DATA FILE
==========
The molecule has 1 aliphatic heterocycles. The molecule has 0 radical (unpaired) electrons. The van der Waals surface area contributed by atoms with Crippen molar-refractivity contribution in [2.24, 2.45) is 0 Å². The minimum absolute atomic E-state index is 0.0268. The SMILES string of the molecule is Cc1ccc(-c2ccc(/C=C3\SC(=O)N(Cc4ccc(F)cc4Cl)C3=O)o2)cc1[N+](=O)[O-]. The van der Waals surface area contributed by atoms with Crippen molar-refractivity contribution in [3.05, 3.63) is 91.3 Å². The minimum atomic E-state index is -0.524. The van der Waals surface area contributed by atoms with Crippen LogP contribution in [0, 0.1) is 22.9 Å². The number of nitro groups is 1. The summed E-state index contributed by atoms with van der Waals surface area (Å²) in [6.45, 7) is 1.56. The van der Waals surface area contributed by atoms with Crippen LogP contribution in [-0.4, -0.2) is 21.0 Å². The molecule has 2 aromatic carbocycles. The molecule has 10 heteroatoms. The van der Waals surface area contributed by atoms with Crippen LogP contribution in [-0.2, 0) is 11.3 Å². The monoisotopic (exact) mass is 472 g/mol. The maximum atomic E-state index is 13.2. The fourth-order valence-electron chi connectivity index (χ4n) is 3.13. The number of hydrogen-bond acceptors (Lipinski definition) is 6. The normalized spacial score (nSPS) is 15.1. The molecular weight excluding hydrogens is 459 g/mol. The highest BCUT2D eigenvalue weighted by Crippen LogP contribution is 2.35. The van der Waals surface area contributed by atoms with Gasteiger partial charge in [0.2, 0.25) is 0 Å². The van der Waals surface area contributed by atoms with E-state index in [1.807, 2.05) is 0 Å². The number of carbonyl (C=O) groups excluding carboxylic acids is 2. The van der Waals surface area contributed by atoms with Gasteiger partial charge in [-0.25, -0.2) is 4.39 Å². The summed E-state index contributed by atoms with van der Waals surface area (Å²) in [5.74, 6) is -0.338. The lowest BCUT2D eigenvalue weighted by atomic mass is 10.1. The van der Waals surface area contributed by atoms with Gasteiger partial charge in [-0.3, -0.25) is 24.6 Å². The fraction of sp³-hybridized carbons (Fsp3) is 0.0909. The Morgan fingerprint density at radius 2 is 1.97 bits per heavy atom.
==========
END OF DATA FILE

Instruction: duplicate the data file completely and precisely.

The molecule has 1 aliphatic heterocycles. The molecule has 0 radical (unpaired) electrons. The van der Waals surface area contributed by atoms with Crippen molar-refractivity contribution in [2.24, 2.45) is 0 Å². The minimum absolute atomic E-state index is 0.0268. The SMILES string of the molecule is Cc1ccc(-c2ccc(/C=C3\SC(=O)N(Cc4ccc(F)cc4Cl)C3=O)o2)cc1[N+](=O)[O-]. The van der Waals surface area contributed by atoms with Crippen molar-refractivity contribution in [3.05, 3.63) is 91.3 Å². The minimum atomic E-state index is -0.524. The van der Waals surface area contributed by atoms with Crippen LogP contribution in [0, 0.1) is 22.9 Å². The number of nitro groups is 1. The summed E-state index contributed by atoms with van der Waals surface area (Å²) in [6.45, 7) is 1.56. The van der Waals surface area contributed by atoms with Crippen LogP contribution in [-0.4, -0.2) is 21.0 Å². The molecule has 2 aromatic carbocycles. The molecule has 10 heteroatoms. The van der Waals surface area contributed by atoms with Crippen LogP contribution in [-0.2, 0) is 11.3 Å². The monoisotopic (exact) mass is 472 g/mol. The maximum atomic E-state index is 13.2. The fourth-order valence-electron chi connectivity index (χ4n) is 3.13. The number of hydrogen-bond acceptors (Lipinski definition) is 6. The normalized spacial score (nSPS) is 15.1. The molecular weight excluding hydrogens is 459 g/mol. The highest BCUT2D eigenvalue weighted by Crippen LogP contribution is 2.35. The van der Waals surface area contributed by atoms with Gasteiger partial charge in [0.2, 0.25) is 0 Å². The van der Waals surface area contributed by atoms with E-state index in [1.807, 2.05) is 0 Å². The number of carbonyl (C=O) groups excluding carboxylic acids is 2. The van der Waals surface area contributed by atoms with Gasteiger partial charge in [-0.25, -0.2) is 4.39 Å². The summed E-state index contributed by atoms with van der Waals surface area (Å²) in [5.74, 6) is -0.338. The lowest BCUT2D eigenvalue weighted by atomic mass is 10.1. The van der Waals surface area contributed by atoms with Gasteiger partial charge in [-0.3, -0.25) is 24.6 Å². The fraction of sp³-hybridized carbons (Fsp3) is 0.0909. The Morgan fingerprint density at radius 2 is 1.97 bits per heavy atom.